Engineers examine shuttle inspection imagery
BY WILLIAM HARWOOD
STORY WRITTEN FOR CBS NEWS "SPACE PLACE" & USED WITH PERMISSION
Posted: December 11, 2006
The Discovery astronauts used the space station's robot arm for a quick, unplanned inspection of the shuttle's left wing outboard leading edge panels based on sensor data indicating a possible micrometeoroid hit earlier today. John Shannon, chairman of NASA's Mission Management Team, said if the data reflected a real impact - and that remains to be seen - it was about 100 times below the threshold expected to cause any real damage.
Television views from the station arm did not show any obvious signs of damage to the reinforced carbon carbon panels in question. The astronauts promptly moved on to using the shuttle's robot arm to pull a new solar array truss segment from Discovery's cargo bay for handoff to the station arm. The spacer segment will be attached to the end of the station's main truss during a spacewalk Tuesday.
Shannon said data from a wing leading edge sensor, a post-Columbia system designed to detect possible impacts during launch or in orbit, recorded a 0.12-G "hit" around 5:30 a.m. Impacts registering 1 G "root mean square" are NASA's threshold for concern and that's 10 times less than the force required to cause serious damage.
By that standard, the force recorded by the sensor on the left wing was some 100 times less than required to cause entry-critical damage. But Shannon said time was available in the crew's schedule to take a quick look and while "I don't think anybody saw anything there," it was the right call to check it out.
Of more interest, perhaps, is a photograph taken by the station astronauts earlier today during Discovery's final approach to the outpost. The picture shows an area of the shuttle's belly around one of the two propellant-line umbilical doors that close after the ship's external tank separates in space.
The imagery shows a reddish, cellophane-like material extending from the door hinge line area and chipped heat-shield tiles just outboard of the door.
As for the former, "what the team thinks this is is some purge barrier material," said Shannon. "It's a cellophane-type material that is put inside the external tank umbilical area and it keeps the (pre-launch) nitrogen purge in that area, it's basically like you're sealing it up, like a baggy, so when you get the N2 purge in there, it doesn't just go out in the atmosphere, it stays where you want it to stay.
"This stuff is ... like orange Saran wrap, orange cellophane. It'll burn off very quickly (during re-entry). The team is looking at it just to make sure the compression seal we get around (the door), that this wouldn't interfere with that at all. I think that's going to prove to be very true and it's not going to be an issue. But, of course, the team is still working it."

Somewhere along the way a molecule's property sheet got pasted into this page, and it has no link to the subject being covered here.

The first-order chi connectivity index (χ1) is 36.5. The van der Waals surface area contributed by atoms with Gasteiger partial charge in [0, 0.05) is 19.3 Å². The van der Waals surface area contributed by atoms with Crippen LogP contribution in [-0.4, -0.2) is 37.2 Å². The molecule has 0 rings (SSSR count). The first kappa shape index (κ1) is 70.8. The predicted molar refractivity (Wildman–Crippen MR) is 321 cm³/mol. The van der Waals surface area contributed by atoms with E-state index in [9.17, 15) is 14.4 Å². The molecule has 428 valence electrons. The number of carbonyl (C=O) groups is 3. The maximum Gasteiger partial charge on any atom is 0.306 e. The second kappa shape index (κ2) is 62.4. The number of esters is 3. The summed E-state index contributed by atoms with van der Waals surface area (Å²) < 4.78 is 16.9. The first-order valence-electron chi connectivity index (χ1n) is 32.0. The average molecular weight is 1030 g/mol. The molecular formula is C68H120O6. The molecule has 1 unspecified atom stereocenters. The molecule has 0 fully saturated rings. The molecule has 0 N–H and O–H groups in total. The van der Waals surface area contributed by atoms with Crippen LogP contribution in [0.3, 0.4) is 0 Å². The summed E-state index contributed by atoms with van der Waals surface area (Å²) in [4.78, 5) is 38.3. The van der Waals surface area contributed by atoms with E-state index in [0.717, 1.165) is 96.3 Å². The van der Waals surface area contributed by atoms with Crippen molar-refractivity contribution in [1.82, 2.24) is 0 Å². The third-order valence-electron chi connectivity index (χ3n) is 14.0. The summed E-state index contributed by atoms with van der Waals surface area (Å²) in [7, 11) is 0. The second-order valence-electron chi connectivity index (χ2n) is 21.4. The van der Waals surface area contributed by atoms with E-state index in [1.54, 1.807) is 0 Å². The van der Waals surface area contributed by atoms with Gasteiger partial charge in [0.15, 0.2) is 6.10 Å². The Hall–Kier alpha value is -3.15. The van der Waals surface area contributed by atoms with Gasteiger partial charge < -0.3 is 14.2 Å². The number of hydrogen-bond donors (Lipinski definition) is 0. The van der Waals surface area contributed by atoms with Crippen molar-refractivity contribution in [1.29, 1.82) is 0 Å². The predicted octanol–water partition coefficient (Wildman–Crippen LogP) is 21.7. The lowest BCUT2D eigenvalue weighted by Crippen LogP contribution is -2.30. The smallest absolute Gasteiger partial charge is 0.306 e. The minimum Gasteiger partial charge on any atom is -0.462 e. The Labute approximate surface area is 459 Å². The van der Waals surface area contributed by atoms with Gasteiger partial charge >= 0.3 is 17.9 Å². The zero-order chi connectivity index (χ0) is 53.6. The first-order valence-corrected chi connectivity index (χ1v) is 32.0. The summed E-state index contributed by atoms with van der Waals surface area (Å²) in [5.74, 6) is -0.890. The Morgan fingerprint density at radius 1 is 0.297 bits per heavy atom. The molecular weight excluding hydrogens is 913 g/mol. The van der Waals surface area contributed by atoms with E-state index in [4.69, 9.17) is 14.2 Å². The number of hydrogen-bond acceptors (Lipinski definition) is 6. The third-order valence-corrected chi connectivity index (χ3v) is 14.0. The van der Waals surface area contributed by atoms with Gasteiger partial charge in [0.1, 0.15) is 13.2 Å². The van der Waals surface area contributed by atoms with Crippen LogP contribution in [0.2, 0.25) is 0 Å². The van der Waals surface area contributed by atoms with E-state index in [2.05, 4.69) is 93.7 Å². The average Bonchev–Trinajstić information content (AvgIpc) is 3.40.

As for the chipped tile just outboard of the door, "it looks like we had some recirculating flow back in there (during ascent) and something was hitting those tiles and taking small chips out of them," Shannon said. "Is this an issue? I don't know at this point. The team is working on it. I don't expect it to be a big deal. The thing we're always concerned about is if you had tile damage that goes across a seal. It doesn't look like it goes across a seal in any of these, it looks really shallow."
But to be on the safe side, the imagery assessment team "is going to meet at midnight tonight and determine if that's an area we'd like to look at some more, to go do a focussed inspection, or if they have sufficient data ... to clear that as no issue at all."
As part of NASA's post-Columbia safety improvements, shuttle crews are now launched with repair materials capable of fixing relatively minor heat shield damage. But they would be asked to do that only if engineers believed the shuttle was at risk. The damage in question does not appear nearly that serious.
"Am I concerned about this?" Shannon mused. "Not really, not right now. But I refuse to short-circuit the team. I'm going to let them go off and do their analysis and we'll just take it a step at a time."
Discovery docked with the international space station at 5:12 p.m. after a two-day orbital chase. After the impromptu wing inspection, astronaut Nicholas Patrick used Discovery's robot arm to pull the 4,110-pound P5 truss segment from the shuttle's cargo bay. He then handed the spacer segment off to astronaut Sunita Williams, operating the station's robot arm.
Williams, a Navy helicopter pilot and diver, hitched a ride aboard Discovery to join the station's full time crew as a flight engineer. She replaces German astronaut Thomas Reiter, who was launched to the station in July. He will return to Earth aboard Discovery in Williams' place.
The P5 truss segment will serve as a spacer between two huge sets of solar arrays on the left side of the station's main truss. One set of arrays, P4, was attached to the station in September along with a massive rotary joint known as P3 that will rotate the arrays like giant paddle wheels to track the sun.
The arrays that ultimately will be bolted to P5 are currently mounted atop the station's Unity connecting module. The P6 arrays were launched six years ago to serve as an interim source of power during the initial stages of station assembly.
One of the P6 solar wings will be retracted on this flight and the other on the next shuttle mission in March. If all goes well, P6 will be attached to P5 next fall to complete the left side of the station's main solar array truss.
During a spacewalk Tuesday, astronauts Robert Curbeam and Christer Fuglesang, Sweden's first astronaut, plan to bolt P5 to the P4 segment. Two more spacewalks Thursday and Saturday will be devoted to re-wiring the station to take advantage of the permanent power system.